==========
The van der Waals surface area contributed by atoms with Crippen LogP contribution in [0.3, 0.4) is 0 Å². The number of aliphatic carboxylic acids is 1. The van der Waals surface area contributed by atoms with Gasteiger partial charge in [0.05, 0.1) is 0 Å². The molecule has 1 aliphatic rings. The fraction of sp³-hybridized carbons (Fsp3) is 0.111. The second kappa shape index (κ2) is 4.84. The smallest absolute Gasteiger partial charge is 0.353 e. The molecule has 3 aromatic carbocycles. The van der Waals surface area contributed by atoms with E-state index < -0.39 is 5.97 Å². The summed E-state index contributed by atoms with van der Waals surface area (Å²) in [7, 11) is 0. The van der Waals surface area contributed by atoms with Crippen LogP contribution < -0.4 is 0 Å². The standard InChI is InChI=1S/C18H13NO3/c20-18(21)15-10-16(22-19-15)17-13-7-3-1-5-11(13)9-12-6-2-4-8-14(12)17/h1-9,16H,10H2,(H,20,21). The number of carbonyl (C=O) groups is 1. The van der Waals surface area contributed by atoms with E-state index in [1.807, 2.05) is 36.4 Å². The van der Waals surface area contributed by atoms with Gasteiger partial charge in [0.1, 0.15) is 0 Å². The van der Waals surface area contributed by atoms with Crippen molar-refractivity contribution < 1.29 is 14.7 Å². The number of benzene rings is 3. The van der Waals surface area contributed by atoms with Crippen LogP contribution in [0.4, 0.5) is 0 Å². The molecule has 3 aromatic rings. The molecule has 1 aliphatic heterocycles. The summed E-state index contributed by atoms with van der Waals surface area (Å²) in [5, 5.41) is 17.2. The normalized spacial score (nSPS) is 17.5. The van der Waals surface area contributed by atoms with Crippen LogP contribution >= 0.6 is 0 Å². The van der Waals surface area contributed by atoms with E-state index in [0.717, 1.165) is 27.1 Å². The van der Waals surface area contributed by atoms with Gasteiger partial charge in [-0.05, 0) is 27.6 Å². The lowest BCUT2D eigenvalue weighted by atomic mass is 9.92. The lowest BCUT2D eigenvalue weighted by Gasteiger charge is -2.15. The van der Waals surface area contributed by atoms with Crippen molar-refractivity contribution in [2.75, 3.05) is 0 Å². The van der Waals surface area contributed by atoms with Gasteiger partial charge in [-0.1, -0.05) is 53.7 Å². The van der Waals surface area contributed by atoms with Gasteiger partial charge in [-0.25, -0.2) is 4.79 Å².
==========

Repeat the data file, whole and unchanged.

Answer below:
The van der Waals surface area contributed by atoms with Crippen LogP contribution in [0.3, 0.4) is 0 Å². The number of aliphatic carboxylic acids is 1. The van der Waals surface area contributed by atoms with Gasteiger partial charge in [0.05, 0.1) is 0 Å². The molecule has 1 aliphatic rings. The fraction of sp³-hybridized carbons (Fsp3) is 0.111. The second kappa shape index (κ2) is 4.84. The smallest absolute Gasteiger partial charge is 0.353 e. The molecule has 3 aromatic carbocycles. The van der Waals surface area contributed by atoms with E-state index < -0.39 is 5.97 Å². The summed E-state index contributed by atoms with van der Waals surface area (Å²) in [7, 11) is 0. The van der Waals surface area contributed by atoms with Crippen LogP contribution < -0.4 is 0 Å². The standard InChI is InChI=1S/C18H13NO3/c20-18(21)15-10-16(22-19-15)17-13-7-3-1-5-11(13)9-12-6-2-4-8-14(12)17/h1-9,16H,10H2,(H,20,21). The number of carbonyl (C=O) groups is 1. The van der Waals surface area contributed by atoms with E-state index in [1.807, 2.05) is 36.4 Å². The van der Waals surface area contributed by atoms with Gasteiger partial charge in [0.1, 0.15) is 0 Å². The van der Waals surface area contributed by atoms with Crippen molar-refractivity contribution < 1.29 is 14.7 Å². The number of benzene rings is 3. The van der Waals surface area contributed by atoms with Crippen LogP contribution in [0.4, 0.5) is 0 Å². The molecule has 3 aromatic rings. The molecule has 1 aliphatic heterocycles. The summed E-state index contributed by atoms with van der Waals surface area (Å²) in [5, 5.41) is 17.2. The normalized spacial score (nSPS) is 17.5. The van der Waals surface area contributed by atoms with Crippen LogP contribution >= 0.6 is 0 Å². The van der Waals surface area contributed by atoms with E-state index in [0.717, 1.165) is 27.1 Å². The van der Waals surface area contributed by atoms with Gasteiger partial charge in [-0.05, 0) is 27.6 Å². The lowest BCUT2D eigenvalue weighted by atomic mass is 9.92. The lowest BCUT2D eigenvalue weighted by Gasteiger charge is -2.15. The van der Waals surface area contributed by atoms with Crippen molar-refractivity contribution in [2.75, 3.05) is 0 Å². The van der Waals surface area contributed by atoms with Gasteiger partial charge in [-0.1, -0.05) is 53.7 Å². The van der Waals surface area contributed by atoms with Gasteiger partial charge in [-0.25, -0.2) is 4.79 Å².